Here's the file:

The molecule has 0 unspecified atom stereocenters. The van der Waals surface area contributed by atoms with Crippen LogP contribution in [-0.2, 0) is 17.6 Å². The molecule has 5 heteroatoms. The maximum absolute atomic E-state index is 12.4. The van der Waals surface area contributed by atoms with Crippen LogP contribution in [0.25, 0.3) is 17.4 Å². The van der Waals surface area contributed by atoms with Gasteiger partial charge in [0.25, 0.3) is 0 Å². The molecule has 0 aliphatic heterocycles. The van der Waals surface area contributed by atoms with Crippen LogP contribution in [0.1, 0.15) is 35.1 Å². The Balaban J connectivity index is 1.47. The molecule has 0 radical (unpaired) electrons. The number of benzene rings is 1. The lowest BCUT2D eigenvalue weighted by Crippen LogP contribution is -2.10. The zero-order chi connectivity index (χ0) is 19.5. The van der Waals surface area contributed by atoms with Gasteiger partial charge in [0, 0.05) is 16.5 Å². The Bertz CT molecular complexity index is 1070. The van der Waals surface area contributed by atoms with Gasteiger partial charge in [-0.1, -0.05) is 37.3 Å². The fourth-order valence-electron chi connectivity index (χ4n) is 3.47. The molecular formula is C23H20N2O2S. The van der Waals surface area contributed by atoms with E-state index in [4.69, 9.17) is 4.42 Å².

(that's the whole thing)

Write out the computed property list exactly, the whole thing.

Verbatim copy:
The molecule has 0 unspecified atom stereocenters. The van der Waals surface area contributed by atoms with Crippen LogP contribution in [-0.2, 0) is 17.6 Å². The molecule has 5 heteroatoms. The maximum absolute atomic E-state index is 12.4. The van der Waals surface area contributed by atoms with Crippen LogP contribution in [0.25, 0.3) is 17.4 Å². The van der Waals surface area contributed by atoms with Gasteiger partial charge in [0.25, 0.3) is 0 Å². The molecule has 0 aliphatic heterocycles. The van der Waals surface area contributed by atoms with Crippen LogP contribution in [0.1, 0.15) is 35.1 Å². The Balaban J connectivity index is 1.47. The molecule has 0 radical (unpaired) electrons. The number of benzene rings is 1. The lowest BCUT2D eigenvalue weighted by Crippen LogP contribution is -2.10. The zero-order chi connectivity index (χ0) is 19.5. The van der Waals surface area contributed by atoms with Gasteiger partial charge in [0, 0.05) is 16.5 Å². The Bertz CT molecular complexity index is 1070. The van der Waals surface area contributed by atoms with Gasteiger partial charge in [-0.1, -0.05) is 37.3 Å². The fourth-order valence-electron chi connectivity index (χ4n) is 3.47. The molecular formula is C23H20N2O2S. The van der Waals surface area contributed by atoms with E-state index in [4.69, 9.17) is 4.42 Å².